Built in 1837, this stately, white church houses the dignified, formal liturgy and music of the local Anglican congregation, one of the main Protestant denominations in the area.
The Tavern Keeper offers accommodation, food and beverages. Horses and carriages would have been rented. Small taverns such as this increasingly served a local clientele. Try our refreshing sarsaparilla or ginger beer.
Once the home of a prosperous landowner, this building houses many 19th century displays including the spectacular stained glass windows that once adorned St. John's Anglican Church of Crysler, Ontario and the stained glass windows painted and fabricated by the famous Harry Horwood for the J. P. Wiser mansion of Prescott, Ontario.
The store offers a wide range of goods and services required by the community. Storekeepers bought their wares from wholesalers in Montreal and acted as a local clearing house for rags, wool, firewood, and local produce. They often provided postal services.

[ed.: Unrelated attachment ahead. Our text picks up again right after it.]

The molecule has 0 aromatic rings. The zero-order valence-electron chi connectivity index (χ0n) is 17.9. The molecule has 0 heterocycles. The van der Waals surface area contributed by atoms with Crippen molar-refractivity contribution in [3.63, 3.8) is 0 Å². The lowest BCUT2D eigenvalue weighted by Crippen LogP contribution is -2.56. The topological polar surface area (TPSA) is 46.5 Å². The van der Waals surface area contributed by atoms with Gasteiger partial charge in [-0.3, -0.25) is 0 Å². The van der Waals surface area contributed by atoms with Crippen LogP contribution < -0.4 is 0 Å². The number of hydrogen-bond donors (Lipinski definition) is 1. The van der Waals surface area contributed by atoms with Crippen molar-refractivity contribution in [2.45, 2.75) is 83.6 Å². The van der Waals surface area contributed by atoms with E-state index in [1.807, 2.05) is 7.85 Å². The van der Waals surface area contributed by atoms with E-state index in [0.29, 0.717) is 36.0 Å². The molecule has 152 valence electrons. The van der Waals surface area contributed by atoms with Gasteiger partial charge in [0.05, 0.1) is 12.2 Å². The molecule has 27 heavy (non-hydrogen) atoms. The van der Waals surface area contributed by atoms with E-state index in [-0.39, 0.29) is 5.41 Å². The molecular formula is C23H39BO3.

The Upper Canada Village Discovery Centre offers brand new, state-of-the-art interactive exhibits that tell fascinating stories about life in 1860s along the shores of the St. Lawrence River. An exciting audio-visual show tells about the national importance of the Battle of Crysler's Farm and the War of 1812. The Discovery Centre is the perfect way to start your journey into the 1860s!
The dressmaker promises to outfit ladies in the latest fashions from London, New York or Paris. She would trim a hat or stitch garments so that they were both fashionable and practical for every occasion.
The Engine House shelters the "Queen", the Village's hand-pumped fire engine, and is the centre of activities for the local fire company. Mill owners often played a central role in obtaining firefighting equipment for their communities.
(Open July and August)
Visiting children have the opportunity to try their hand at 1860s pastimes. Games of strategy and chance, popular 19th century crafts and outdoor games such as races, skipping and kite flying are on the program.